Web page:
Tuesday, March 31, 2015

Otter Creek

Like all friends, I guess, Bill McKechnie and I would, now and then, share and embellish and wallow in some whimsical future. And such was the case when I went to visit Bill in Chiefland, Fla., in 1980.

Bill in whimsical mode
At the time, Bill lived in Florida and I lived in New York and I scraped up the money to fly south and visit him. We had both been German linguists stationed in Berlin in the early 1960's and remained friends though our geographical paths diverged. Bill got into collectibles/antiques/junk racket after trying unsuccessfully to follow his father's footsteps into professional baseball and I strayed into book publishing, then news reporting and then apartment painting. Bill was a laughter person -- someone whose mind could light and delight on anything and, like as not, turn it into humorous grist. I lived at the other end of that spectrum -- serious to the point of boredom -- but likewise intrigued by whimsical associations that could link anywhere and anything with anywhere else and anything else. Bill's humor could drive me nuts as my seriousness could drive him nuts ... a couple of nuts ... a couple of friends.

Anyway, this morning, for reasons I cannot fathom, I woke up thinking about Otter Creek, a mostly
abandoned collection of houses Bill took me to visit in Florida. His vision -- which I embraced -- was that we would buy this ghost collection (neither of us had much money) and become legends in our own minds. I could be mayor and he could run the local whore house ... or vice versa ... or we could race goats ... or, since Otter Creek, or what we saw of it, was literally a ghost community, we could do anything we wanted, create any atmosphere we liked, rule like kings in whatever kingdom we decided to create.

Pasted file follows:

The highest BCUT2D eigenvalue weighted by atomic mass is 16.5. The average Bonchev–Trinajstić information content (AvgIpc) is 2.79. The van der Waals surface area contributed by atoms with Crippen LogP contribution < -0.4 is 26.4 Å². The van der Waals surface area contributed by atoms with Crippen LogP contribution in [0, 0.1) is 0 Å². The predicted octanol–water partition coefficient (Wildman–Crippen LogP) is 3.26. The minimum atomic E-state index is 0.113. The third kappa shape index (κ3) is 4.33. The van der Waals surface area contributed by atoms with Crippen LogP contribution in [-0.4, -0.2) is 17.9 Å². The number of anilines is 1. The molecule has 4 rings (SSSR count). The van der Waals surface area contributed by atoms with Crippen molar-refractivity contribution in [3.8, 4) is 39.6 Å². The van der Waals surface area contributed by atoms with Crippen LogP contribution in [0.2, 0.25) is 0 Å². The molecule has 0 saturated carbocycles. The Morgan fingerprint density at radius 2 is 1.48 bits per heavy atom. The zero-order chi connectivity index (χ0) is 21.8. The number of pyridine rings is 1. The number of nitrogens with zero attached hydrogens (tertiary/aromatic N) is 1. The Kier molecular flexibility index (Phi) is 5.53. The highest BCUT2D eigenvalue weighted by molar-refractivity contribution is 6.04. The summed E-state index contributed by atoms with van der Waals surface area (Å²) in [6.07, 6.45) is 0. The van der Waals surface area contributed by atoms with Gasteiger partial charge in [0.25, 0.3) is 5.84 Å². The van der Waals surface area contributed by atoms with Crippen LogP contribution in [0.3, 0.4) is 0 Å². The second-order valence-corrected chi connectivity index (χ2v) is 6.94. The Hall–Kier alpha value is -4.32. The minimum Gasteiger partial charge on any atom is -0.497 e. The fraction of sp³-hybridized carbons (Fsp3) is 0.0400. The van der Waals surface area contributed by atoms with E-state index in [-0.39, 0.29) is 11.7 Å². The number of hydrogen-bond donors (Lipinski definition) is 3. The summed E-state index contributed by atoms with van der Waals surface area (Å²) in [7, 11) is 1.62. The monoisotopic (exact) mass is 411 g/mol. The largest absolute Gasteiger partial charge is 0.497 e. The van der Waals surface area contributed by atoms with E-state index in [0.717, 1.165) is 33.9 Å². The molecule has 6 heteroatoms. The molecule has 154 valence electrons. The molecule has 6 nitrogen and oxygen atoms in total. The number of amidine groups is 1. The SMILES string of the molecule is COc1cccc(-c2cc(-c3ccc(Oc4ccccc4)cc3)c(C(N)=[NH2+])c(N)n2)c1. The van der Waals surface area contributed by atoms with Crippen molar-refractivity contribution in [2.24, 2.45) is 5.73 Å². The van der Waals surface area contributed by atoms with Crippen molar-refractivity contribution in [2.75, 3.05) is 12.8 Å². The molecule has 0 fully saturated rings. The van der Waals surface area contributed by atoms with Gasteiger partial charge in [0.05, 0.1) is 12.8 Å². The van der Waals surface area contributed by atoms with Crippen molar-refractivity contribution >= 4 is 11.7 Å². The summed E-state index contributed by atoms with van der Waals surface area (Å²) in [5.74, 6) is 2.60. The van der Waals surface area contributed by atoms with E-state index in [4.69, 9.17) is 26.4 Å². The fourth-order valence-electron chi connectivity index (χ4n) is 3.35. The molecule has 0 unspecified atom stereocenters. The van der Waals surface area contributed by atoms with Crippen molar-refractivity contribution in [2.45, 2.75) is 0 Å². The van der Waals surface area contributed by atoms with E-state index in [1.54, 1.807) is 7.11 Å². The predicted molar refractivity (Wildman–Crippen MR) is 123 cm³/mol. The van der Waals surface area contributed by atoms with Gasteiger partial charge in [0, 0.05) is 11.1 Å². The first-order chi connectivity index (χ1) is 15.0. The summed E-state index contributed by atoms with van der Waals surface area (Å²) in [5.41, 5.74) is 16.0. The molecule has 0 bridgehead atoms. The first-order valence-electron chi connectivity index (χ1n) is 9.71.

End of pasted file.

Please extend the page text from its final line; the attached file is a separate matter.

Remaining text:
No one lived in the Otter Creek we ambled through. Whimsy was about all that was left. And so we whimsied for a couple of hours, moving between and among the structures that someone had once taken some care to construct in order to ... in order to what? I'm sure Bill told me -- he had a history streak -- but I haven't got the energy to research my own journals. Wikipedia has stuff, including ghost tales.

I think Bill and I both liked Otter Creek, aside from anything else, because of its name. It was a plain name, a functional name, a name unembellished and in that lack of embellishment, somehow strong and straightforward and admirable. Someone had worked hard to create and nourish this place and now ... well, there was something eerie about what had been carefully crafted and now was cast off whole ... without even the decency of a funeral pyre.

Maybe that's the lot of the dead -- dead houses, dead people, dead empires --: To be at the mercy of whimsical travelers. And bit by bit whimsy overtakes us all.

Goat racing still appeals to me.

1 comment:

  1. Should have struck while the iron was hot 'cause somebody beat ya to it...

    Otter Creek is a town in Levy County, Florida, United States. The population was 134 at the 2010 census. http://en.wikipedia.org/wiki/Otter_Creek,_Florida

    And google maps shows parked cars...